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We can write our own methods that have functions as parameters. For example, this generic method takes a List<T> and a Func<T, bool> and uses it to return all of the items from the list where the condition is not true:

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List<T> Exclude<T>(List<T> values, Func<T, bool> condition)
{
    return values.Where(value => !condition(value)).ToList();
}
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It works by taking the Func<T, bool> that was passed to the Exclude method and passing that function to the Where method.

Functions That Return Functions

We can also return functions from a function. Suppose we're going to filter and sort a collection, but we want to change the sort order based on a variable. We might have an enum for different sort orders:

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public enum SortOrder { FirstName, LastName, BirthDate }
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When we call LINQ's OrderBy method, we pass to it a function that returns the value by which to sort. We could write a function that uses a variable and determines which property of a Person by which to sort:

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Func<Person, IComparable> GetSortFunction(SortOrder sortOrder)
{
    switch (sortOrder)
    {
        case SortOrder.FirstName:
            return person => person.FirstName;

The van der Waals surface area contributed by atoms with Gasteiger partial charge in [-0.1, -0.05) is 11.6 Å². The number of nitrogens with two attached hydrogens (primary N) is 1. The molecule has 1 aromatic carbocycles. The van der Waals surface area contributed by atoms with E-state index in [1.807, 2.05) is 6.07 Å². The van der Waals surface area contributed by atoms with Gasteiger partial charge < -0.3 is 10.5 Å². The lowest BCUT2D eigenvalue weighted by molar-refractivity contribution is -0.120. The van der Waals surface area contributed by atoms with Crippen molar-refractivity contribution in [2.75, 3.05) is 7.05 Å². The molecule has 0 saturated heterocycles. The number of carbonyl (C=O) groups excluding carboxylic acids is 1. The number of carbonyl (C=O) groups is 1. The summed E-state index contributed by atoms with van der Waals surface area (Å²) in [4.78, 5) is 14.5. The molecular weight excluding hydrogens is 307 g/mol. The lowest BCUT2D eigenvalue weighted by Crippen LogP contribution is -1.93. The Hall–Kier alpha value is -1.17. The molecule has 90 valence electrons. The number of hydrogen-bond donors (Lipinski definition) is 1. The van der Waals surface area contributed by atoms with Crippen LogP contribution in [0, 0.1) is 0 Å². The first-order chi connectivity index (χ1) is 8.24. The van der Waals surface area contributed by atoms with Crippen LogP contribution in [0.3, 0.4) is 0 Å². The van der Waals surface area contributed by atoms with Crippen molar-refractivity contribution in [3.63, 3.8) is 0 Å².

case SortOrder.BirthDate:
            return person => person.BirthDate;
        default:
            return person => person.LastName;
    }
}
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Then we can use that variable as follows:

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IEnumerable<Person> SortAndFilter(IEnumerable<Person> people, SortOrder sortOrder)
{
    var sortFunction = GetSortFunction(sortOrder);
    return people.Where(person => person.Active).OrderBy(sortFunction);
}
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We're returning a delegate (a Func<Person, IComparable>) from one function, and using it as a parameter for another function (OrderBy).

Conclusion

Hopefully, this guide accomplishes the following two objectives:

  1. We've taken some of the mystery out of delegate, as well as Action and Func; both of which represent delegates. When you see these used in code, it's easier to tell what's happening.

  2. We've added a new tool which, when used judiciously, can help us to write more concise, "functional" code.

To learn more about writing functional code in C#, watch Functional Programming with C# by Dave Fancher.